I have to credit Lisa with transitioning me to digital photography. She bought me this camera one birthday long ago. Until then I was an Ektachrome slide photographer. Nikon would not put out the digital D70 for a year or more. This (G3) was the camera recommended by the camera shop. I enjoyed the use of it though I never made it my “go to” camera. Nonetheless, I used the G3 to shoot some of Susan’s daughter’s wedding though I never did use it extensively. And then, the Nikon D70 came in 2004. I shot Dave’s high school graduation and never shot another frame of slide film after that. Just like that – analog slide to digital. Julia swore she could always tell my scanned slides from digital images, until she stopped complaining one day. Yup, I still have this camera. It’s unused. It occupies a treasured spot on the shelf, honorably retired. (My mistake. it’s gone missing. The G3. I have an extensive collection of unused gear. It’s there somewhere, just where, I’m not sure.)
The latest greatest? I just learned (realized) how much I have evolved. I did a photo shoot with a mirrorless camera. Advantages over my big Nikon DSLR: smaller, lighter weight!, LCD viewfinder. I shoot at different angles and compose differently. Embrace change? It’s a tool (camera). Know your camera and it’s capabilities. Use it. I love learning new things after all these years.
And, once more I apologize to my dear (present) wife. Colleen weaves. She reads (weaving), takes classes, and watches video at every opportunity. I have often wondered why? You know it, already? And then, I look at what I know and how it evolved. She’s always right. And, I can hear, “I told you so,” coming right around the corner at me!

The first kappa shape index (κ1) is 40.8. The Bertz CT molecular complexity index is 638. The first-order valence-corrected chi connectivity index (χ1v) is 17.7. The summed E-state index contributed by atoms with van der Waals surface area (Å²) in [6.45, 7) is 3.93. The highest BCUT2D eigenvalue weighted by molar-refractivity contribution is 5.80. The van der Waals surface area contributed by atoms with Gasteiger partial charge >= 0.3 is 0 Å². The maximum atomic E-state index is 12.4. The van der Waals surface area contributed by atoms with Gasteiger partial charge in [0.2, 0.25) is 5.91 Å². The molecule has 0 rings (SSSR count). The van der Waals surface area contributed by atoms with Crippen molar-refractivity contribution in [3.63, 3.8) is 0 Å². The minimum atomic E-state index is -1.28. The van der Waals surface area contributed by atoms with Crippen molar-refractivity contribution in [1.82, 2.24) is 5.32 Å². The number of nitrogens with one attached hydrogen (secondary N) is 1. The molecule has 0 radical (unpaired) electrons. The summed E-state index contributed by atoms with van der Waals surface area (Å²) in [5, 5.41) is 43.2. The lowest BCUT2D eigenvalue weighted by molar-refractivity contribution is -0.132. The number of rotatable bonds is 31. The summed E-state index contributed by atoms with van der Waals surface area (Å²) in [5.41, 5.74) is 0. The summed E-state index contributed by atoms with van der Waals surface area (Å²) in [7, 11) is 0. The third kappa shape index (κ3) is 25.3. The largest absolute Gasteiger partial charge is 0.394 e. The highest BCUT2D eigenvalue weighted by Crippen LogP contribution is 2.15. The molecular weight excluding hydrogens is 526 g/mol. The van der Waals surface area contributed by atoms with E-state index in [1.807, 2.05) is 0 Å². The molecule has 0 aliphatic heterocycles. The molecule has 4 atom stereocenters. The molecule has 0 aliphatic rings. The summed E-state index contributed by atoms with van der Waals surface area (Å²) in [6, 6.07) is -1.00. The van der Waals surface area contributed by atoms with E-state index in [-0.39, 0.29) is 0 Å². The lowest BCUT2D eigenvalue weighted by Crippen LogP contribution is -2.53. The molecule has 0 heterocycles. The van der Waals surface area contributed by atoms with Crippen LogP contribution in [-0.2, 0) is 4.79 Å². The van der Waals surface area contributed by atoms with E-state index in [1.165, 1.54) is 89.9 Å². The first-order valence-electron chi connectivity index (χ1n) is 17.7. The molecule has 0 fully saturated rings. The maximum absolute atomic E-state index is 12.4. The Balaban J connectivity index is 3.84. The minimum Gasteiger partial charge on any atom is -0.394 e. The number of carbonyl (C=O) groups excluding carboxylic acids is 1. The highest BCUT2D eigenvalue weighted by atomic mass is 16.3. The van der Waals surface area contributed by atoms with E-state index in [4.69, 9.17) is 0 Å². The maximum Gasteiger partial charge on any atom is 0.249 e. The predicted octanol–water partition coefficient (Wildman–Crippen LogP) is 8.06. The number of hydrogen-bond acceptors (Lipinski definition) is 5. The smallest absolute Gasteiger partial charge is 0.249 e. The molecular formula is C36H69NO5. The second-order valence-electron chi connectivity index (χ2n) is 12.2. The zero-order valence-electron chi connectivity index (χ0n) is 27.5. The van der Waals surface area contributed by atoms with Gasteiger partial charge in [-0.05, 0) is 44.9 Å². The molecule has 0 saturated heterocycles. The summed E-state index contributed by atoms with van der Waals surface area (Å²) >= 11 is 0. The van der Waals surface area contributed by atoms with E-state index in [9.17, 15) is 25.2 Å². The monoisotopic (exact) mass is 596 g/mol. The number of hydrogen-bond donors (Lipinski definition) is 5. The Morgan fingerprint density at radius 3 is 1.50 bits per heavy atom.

… and counting, since 2003, when I started using a digital camera until now. Oops! Database miscalculation – make it 526,183 images not counting my iPhone pics. Aren’t you impressed I have kept track thru a database? This image is nearly the last to date (as of a month ago). It’s all cataloged (very roughly) in a database, and, in Lightroom. It would be a monumental task to look thru the Lightroom catalog too. I’m not bragging. And, you might well shake your head. Too many, too many pics. And what for? Throw away the duds. (I did, a few) That’s just digital. There are more than 100k of slides too. I did not count print negatives. Those were too hard for me to track. (Read: lazy) … I like the symmetry – the roof, the sky (who sees such a clear demarcation), and the sun poking thru the clouds. … I ‘ve been thru at least 15 different digital cameras. Favorites come and go as the model changes and the technology improves. Would I, should I, upgrade? Of course! I don’t drive/lust fast cars. (thank $$$ goodness) Cameras have been my weak spot though my camera envy has been well controlled. I have held a Leica but never shot one. I am permitted my passion. There are far worse things… Some days, it’s good to glance back at the legacy I have made. And, I shall keep shooting. Why go thru all of this? I am able to locate an image – in not too much time – upon request. Organization in the midst of chaos, imagine that!